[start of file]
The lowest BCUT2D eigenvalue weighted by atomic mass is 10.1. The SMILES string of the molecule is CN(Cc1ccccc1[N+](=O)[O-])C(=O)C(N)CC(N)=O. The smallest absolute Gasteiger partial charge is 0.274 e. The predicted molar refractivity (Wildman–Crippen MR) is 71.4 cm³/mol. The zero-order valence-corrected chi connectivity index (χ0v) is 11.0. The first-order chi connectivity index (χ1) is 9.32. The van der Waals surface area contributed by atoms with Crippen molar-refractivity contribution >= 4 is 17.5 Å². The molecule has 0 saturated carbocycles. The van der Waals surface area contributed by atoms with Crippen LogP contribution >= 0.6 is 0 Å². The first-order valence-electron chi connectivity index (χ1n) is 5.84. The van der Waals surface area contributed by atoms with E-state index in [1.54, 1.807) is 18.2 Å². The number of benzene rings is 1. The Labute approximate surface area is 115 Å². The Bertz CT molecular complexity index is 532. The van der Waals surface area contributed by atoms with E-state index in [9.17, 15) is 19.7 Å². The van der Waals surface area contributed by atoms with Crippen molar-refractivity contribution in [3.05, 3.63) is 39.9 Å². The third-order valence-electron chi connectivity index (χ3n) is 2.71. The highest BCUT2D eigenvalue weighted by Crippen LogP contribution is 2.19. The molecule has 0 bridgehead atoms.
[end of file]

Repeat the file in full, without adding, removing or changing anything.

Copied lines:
The lowest BCUT2D eigenvalue weighted by atomic mass is 10.1. The SMILES string of the molecule is CN(Cc1ccccc1[N+](=O)[O-])C(=O)C(N)CC(N)=O. The smallest absolute Gasteiger partial charge is 0.274 e. The predicted molar refractivity (Wildman–Crippen MR) is 71.4 cm³/mol. The zero-order valence-corrected chi connectivity index (χ0v) is 11.0. The first-order chi connectivity index (χ1) is 9.32. The van der Waals surface area contributed by atoms with Crippen molar-refractivity contribution >= 4 is 17.5 Å². The molecule has 0 saturated carbocycles. The van der Waals surface area contributed by atoms with Crippen LogP contribution >= 0.6 is 0 Å². The first-order valence-electron chi connectivity index (χ1n) is 5.84. The van der Waals surface area contributed by atoms with E-state index in [1.54, 1.807) is 18.2 Å². The number of benzene rings is 1. The Labute approximate surface area is 115 Å². The Bertz CT molecular complexity index is 532. The van der Waals surface area contributed by atoms with E-state index in [9.17, 15) is 19.7 Å². The van der Waals surface area contributed by atoms with Crippen molar-refractivity contribution in [3.05, 3.63) is 39.9 Å². The third-order valence-electron chi connectivity index (χ3n) is 2.71. The highest BCUT2D eigenvalue weighted by Crippen LogP contribution is 2.19. The molecule has 0 bridgehead atoms.